Central and Western Railway officials have written to the Mumbai Rail Vikas Corporation for ‘closed door’ facilities in local trains. This added feature could delay the arrival of new trains by at least two to three years
Mumbai’s wait for new trains just got longer. A year after the Railway ministry had announced that AC locals would be launched soon, railway officials say the roll out of the 72 new trains that were being procured under phase 2 of the Mumbai Urban Transport Project (MUTP) is being delayed as engineers are working on a proposal to include a ‘closed-door’ facility in the trains. This is being looked at as an alternative to the AC local trains, for which plans have been underway for years now.
Three new rakes were flagged off from Kurla recently. File photo
The delay could be attributed to the fact that both Central and Western Railways (CR and WR) have written to the Mumbai Rail Vikas Corporation (MRVC) and the Railway Board for ‘closed door’ facilities in local trains and better forced ventilation, which could delay the arrival of new trains by at least two to three years.
Sources in MRVC, however, claim that as per initial tender agreement and plans, there was no proposal for ‘closed door’ trains. Another possible reason for the confusion and delay in rolling out these trains is that presently, two new trains made by Bombardier, have been undergoing trial runs over the last two months. The trains are part of the overall 72-trains that have been proposed to launch.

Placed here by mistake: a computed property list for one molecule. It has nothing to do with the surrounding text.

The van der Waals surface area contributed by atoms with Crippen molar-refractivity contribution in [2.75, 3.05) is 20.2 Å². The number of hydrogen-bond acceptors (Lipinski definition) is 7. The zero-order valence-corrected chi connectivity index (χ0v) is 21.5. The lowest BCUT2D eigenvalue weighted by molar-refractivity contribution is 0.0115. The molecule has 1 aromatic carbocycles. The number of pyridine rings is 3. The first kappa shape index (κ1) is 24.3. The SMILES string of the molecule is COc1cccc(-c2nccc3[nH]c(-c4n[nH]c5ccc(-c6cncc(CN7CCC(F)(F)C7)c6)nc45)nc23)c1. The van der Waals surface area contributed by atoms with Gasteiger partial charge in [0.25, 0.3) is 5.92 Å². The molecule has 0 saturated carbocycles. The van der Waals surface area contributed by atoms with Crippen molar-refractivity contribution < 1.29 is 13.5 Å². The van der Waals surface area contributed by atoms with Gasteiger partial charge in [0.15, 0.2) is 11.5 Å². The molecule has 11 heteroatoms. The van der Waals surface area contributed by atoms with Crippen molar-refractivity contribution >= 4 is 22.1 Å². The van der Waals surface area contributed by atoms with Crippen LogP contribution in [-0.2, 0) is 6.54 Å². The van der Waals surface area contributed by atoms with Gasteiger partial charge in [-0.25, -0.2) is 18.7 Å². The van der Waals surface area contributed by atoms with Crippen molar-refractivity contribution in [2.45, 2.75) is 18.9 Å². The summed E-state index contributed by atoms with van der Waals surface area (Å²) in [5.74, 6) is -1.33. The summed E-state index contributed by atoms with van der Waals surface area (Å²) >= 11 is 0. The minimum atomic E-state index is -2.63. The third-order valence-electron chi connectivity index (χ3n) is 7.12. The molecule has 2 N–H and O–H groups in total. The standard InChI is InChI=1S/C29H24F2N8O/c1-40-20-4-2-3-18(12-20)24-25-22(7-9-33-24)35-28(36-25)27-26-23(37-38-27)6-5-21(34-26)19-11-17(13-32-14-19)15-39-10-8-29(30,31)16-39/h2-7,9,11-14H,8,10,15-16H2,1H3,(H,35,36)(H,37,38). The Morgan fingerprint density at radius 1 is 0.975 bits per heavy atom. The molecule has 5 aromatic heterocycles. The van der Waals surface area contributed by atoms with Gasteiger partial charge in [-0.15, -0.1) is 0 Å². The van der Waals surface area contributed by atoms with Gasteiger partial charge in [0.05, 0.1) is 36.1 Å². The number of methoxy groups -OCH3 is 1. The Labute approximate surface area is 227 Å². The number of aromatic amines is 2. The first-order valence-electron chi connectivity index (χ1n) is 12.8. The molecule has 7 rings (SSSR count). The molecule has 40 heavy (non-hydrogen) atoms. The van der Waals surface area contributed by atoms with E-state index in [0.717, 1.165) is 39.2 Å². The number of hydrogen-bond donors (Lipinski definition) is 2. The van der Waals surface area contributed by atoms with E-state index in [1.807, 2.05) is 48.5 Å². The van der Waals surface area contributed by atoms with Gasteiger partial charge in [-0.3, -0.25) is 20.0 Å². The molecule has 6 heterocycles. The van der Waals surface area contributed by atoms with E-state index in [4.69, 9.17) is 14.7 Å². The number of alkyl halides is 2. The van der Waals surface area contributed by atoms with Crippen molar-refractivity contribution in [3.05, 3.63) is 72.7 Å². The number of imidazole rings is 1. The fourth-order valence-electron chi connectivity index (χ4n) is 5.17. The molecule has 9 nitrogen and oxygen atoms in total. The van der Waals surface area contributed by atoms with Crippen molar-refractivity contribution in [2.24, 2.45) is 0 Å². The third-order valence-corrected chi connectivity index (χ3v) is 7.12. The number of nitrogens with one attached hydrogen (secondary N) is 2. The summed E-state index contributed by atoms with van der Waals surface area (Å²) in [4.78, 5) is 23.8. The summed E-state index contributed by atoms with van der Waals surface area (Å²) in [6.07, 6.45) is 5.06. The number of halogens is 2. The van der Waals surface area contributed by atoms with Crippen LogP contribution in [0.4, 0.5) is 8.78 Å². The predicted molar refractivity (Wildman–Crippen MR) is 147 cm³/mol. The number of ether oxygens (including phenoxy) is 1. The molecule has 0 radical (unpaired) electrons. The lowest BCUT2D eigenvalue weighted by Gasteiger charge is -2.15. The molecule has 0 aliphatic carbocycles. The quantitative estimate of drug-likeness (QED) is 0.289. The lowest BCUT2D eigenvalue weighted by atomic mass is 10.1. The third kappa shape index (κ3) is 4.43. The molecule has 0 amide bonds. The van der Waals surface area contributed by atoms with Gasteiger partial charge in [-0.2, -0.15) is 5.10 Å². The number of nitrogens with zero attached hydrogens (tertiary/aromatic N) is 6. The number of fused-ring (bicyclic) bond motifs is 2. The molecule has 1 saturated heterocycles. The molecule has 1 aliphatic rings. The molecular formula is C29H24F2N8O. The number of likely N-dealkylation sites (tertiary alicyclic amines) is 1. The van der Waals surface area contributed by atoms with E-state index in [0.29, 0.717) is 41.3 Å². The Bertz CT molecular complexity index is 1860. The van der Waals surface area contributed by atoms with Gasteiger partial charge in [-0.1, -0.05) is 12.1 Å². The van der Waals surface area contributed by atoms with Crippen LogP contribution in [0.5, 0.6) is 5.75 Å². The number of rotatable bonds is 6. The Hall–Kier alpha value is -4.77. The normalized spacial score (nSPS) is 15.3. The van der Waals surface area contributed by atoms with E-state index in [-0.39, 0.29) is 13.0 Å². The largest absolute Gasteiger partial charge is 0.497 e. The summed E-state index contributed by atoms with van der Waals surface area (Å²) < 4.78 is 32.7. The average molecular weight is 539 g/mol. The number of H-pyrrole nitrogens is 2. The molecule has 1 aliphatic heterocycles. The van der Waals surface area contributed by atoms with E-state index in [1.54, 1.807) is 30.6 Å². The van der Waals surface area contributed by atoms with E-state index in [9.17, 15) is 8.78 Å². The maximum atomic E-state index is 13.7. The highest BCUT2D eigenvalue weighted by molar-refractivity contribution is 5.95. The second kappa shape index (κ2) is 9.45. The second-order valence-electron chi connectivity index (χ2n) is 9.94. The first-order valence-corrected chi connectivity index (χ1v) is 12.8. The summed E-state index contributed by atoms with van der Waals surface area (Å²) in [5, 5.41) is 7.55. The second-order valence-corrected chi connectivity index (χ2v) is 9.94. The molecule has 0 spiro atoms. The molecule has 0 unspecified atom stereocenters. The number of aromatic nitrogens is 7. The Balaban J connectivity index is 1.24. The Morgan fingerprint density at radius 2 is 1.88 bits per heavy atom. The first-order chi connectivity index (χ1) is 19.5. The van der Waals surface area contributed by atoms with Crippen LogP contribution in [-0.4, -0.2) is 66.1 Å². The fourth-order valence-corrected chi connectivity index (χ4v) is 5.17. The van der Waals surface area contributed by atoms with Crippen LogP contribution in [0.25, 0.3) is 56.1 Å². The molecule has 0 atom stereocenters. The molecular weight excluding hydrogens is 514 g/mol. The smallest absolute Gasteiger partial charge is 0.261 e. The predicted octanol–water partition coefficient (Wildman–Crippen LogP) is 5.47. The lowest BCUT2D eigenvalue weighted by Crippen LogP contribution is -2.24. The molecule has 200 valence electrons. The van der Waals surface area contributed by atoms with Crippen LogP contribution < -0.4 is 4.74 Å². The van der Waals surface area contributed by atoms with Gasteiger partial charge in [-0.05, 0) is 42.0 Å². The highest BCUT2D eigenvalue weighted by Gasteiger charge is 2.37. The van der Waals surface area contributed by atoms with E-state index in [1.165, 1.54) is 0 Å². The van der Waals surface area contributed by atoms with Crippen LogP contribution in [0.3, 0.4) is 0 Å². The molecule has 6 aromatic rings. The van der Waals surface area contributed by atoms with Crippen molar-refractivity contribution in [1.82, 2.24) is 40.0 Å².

According to new plans, the shell or body of the train will undergo a major change although technical changes will not be too necessary. “If ‘closed door’ trains do get an approval, changes need to be made in such a way that these doors close properly and sufficient additional ventilation shafts are provided,” said a MRVC official. A WR official further added that a mechanism in the train will ensure that the doors are shut every time it leaves the station and that ventilation can be provided even in these doors for proper air circulation.
The issue, however, is that all this will take time. Railway officials agreed that they will have to go back to the drawing board to design these new trains. Costs will also increase - currently, each rake costs Rs 35 lakh or so — bringing in more financial issues.
Railway authorities are thinking of introducing the first 10-15 trains without the ‘closed door’ facility and manufacturing the proposed ones gradually, once the designs are ready. They feel this will not affect the delivery date of these new trains. On February 22, mid-day reported on how for the first time new rakes are being tested during the day, at speeds up to 120kmph, between Kalyan and Ambernath. In all, 72 trains will be manufactured and procured under MUTP-2 at a cost of Rs 5,400 crore.
Raking in numbers
Year Number of Bombardier rakes